The fabric of a building gives substance to its green credentials

Green Article

When it comes to reducing CO2 emissions, the substance of the argument resides in the substance of the building and those taking this on board will achieve the biggest improvements.

Style over substance is unfortunately a la mode these days and the quality of underlying products often gets lost in the array of bells and whistle, clip on goodies and added extras that seem to come with everything we buy.

The great debate for consumers, therefore, revolves around false economy and whether the decisions they make today will stand them in good stead for tomorrow.

This is particularly true in the housing market and debate thunders on over the impact our homes have on the environment and the best way for us to build and maintain sustainable developments.

One of the main issues around housing is the amount of CO2 emissions that different types of design and construction generate over the lifetime of a property.

Our preoccupation with quick fixes and a massive media campaign around renewable energy, has led many to believe the best solution in the battle to bring down CO2 emissions is to employ the likes of wind turbines, solar panels and thermal water heaters.

There is no doubt that all of these have their place and that where used appropriately they have an important role to play in the future of sustainable energy generation.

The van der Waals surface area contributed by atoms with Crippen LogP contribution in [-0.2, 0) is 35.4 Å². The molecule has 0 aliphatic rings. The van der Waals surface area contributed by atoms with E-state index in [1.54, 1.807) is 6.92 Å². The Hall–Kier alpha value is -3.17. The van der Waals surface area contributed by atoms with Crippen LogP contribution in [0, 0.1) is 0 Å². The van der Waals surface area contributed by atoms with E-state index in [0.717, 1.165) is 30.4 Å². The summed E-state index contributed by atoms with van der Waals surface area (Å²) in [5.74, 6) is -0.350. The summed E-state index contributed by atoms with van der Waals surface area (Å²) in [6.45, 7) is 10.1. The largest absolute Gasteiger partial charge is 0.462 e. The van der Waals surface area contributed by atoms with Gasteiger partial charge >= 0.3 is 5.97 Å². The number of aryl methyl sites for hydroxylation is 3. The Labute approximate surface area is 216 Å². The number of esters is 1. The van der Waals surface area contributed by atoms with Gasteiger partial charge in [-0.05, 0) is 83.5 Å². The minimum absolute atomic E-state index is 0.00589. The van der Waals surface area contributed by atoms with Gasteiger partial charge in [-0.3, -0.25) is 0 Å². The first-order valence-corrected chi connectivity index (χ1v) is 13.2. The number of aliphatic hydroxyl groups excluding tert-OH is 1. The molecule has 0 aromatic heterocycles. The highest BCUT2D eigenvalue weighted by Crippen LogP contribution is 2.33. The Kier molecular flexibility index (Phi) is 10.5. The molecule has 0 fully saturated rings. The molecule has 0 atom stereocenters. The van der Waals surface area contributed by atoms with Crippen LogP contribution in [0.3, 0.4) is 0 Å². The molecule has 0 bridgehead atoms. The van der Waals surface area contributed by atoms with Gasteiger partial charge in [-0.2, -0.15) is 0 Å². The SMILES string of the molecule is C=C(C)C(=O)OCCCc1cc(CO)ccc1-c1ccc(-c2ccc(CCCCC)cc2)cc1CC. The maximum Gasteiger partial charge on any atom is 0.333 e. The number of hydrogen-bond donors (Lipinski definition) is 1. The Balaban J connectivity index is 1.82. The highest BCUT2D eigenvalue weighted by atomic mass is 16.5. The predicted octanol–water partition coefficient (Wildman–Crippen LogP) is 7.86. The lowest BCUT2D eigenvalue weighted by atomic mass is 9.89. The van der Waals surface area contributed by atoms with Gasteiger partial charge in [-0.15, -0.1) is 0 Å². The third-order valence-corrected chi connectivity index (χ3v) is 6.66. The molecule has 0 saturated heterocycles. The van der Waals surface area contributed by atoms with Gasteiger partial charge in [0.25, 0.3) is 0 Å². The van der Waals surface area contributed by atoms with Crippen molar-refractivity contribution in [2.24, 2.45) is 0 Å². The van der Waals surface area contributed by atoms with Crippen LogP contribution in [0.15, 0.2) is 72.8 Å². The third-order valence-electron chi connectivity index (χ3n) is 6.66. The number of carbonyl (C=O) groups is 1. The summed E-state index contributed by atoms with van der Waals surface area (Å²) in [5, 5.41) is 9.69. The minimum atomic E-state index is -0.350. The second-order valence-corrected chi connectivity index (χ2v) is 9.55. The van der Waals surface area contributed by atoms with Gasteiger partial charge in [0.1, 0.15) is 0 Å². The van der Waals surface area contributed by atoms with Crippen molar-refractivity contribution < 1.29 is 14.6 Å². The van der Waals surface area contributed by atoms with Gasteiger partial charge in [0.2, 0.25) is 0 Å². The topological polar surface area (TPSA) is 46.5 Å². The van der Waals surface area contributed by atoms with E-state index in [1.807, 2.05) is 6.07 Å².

However to call them up as the front line troops in the war against CO2 emissions is a mistake. Instead they are better deployed as auxiliary forces and the lion’s share of the work should fall upon the external fabric of the building (walls, floors, roofs and external joinery) and its ability to make substantial differences to a building’s thermal performance. 

In practice the energy efficiency of a building boils down to a couple of things. How much fuel is required to power its heating and water systems and how well the building manages to retain the heat that is generated

The better a building performs in these two areas, the less fuel its occupants will use on a daily basis and the lower its emissions will be. As such the fabric of a building is central to its green credentials. Increasingly this is becoming a significant factor in the decision making process for all house builders.

Next year the building standard regulations in place will be amended to ensure all new properties deliver a 30% cut in the current benchmark for CO2 emissions. The standard will then be reduced by a further 30% in 2013 and by a further 30% in 2016.

Given the media attention surrounding the environment, the introduction of energy performance certificates for all properties and the changing legislation for new property emission targets, this is an issue that is becoming ever more central in the house buying process.

In the same way that fuel consumption for cars has become an important factor, people are being encouraged to look at the energy performance of a property, understand its ongoing running costs and include this in their purchasing decision.

For those looking to build a own house, constructing a property that meets not only today’s standards, but also those of the years to come, has significant benefits in relation to the day-to-day costs of living in the property. A well performing property will also be a lot more attractive to prospective buyers come the time to sell.